Nick Young: Young (16.6) is third on the Wizards in scoring behind Butler (20.2) and Jamison (17.6) despite coming off of the bench and playing fewer minutes. Young has been one of the team’s best offensive weapons and is basically taking over Arenas’s role as one of the "Big 3" scorers. Though he doesn’t add much in terms of rebounds, assists, or defense, Young has been limiting his turnovers to 1.4 per game and seems to be better conditioned. Remember, Young is just 23 years old and this is only his second season. He appears to be developing into a very formidable scorer who can give the team a spark at any moment.

JaVale McGee: Yes, it’s extremely early, but McGee is fifth on the Wizards in scoring with 7.5 points per game. Fair or not, McGee is basically doing what every Wizards fan wants Andray Blatche to do: hustling up and down the court, blocking shots, playing hard, throwing down dunks, and showing progress with each court appearance (no pun intended). In a little over 17 minutes per game, McGee is also grabbing 5.8 rebounds and blocking 1 shot. If he keeps it up, he could easily find himself starting at center in the next few games/weeks.

Juan Dixon: To illustrate just how bad the Wizards’ point guard situation is, Dixon, a jump-shooter who isn’t really known for his ball-handling ability, started at the one against the Magic. Dixon, though, has played surprisingly well and has teamed with Young to form the best backcourt combination for the Wizards in the first several games. Dixon is averaging 5.8 points, 4.2 assists, and 2.2 rebounds and has a 10.5 assist-to-turnover ratio. With Antonio Daniels battling a knee injury, Dixon may earn the bulk of the point guard minutes until Daniels is healthy or Arenas returns to action.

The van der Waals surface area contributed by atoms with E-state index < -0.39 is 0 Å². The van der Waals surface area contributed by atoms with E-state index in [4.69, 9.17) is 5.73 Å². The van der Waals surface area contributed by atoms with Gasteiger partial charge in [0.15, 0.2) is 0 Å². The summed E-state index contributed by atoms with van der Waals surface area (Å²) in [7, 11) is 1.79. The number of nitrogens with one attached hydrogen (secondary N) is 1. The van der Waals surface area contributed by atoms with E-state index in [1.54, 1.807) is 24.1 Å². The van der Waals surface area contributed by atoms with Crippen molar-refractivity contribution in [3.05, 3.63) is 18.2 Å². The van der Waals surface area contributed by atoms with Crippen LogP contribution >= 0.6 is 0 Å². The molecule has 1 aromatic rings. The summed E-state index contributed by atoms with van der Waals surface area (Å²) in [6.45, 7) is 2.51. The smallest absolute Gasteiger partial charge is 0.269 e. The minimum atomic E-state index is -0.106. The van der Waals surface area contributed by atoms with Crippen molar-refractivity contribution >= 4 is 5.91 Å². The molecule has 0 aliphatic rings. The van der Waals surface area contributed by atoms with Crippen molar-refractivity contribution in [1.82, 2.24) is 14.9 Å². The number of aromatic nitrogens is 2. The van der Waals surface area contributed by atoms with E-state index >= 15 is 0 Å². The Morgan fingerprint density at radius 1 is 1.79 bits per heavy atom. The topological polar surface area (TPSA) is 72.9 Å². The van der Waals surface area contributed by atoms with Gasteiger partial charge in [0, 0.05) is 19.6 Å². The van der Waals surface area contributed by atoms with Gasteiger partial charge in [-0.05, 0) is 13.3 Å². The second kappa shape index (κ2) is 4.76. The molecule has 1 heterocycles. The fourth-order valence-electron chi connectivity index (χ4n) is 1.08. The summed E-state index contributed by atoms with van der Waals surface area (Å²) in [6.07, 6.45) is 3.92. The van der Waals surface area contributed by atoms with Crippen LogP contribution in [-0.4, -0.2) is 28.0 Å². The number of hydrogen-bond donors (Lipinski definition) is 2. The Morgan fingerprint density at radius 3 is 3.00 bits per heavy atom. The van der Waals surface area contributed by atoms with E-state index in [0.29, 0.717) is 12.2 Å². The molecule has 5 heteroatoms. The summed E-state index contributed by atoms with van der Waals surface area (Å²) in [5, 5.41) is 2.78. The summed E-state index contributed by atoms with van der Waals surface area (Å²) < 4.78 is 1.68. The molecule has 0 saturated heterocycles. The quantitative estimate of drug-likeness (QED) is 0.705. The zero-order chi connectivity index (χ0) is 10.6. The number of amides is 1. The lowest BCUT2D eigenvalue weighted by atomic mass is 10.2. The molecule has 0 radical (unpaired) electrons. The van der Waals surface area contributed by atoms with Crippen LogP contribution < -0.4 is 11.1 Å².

Bad News:

Andray Blatche: I mentioned his name before, and his case is very frustrating. Blatche seems to possess all of the physical tools to excel on the court, but he just hasn’t done so. For every solid stretch of play that Blatche has, he seems to have just as many boneheaded plays and careless turnovers. He seems to forget that he’s not a 3-point shooter and often settles for jumpers instead of drawing contact and trying to get to the free-throw line. Haywood’s absence in the lineup should provide Blatche with an outstanding opportunity to play more minutes and prove to Eddie Jordan that he’s improving, but he’s actually averaging 2 minutes fewer per game so far because of his inconsistent play. Make no mistake about it: Blatche still has plenty of games to showcase his talent. It would just be nice for the Wizards if he would do so sooner rather than later. Also, giving up easy baskets to Kwame Brown, of all players, doesn’t exactly help his case.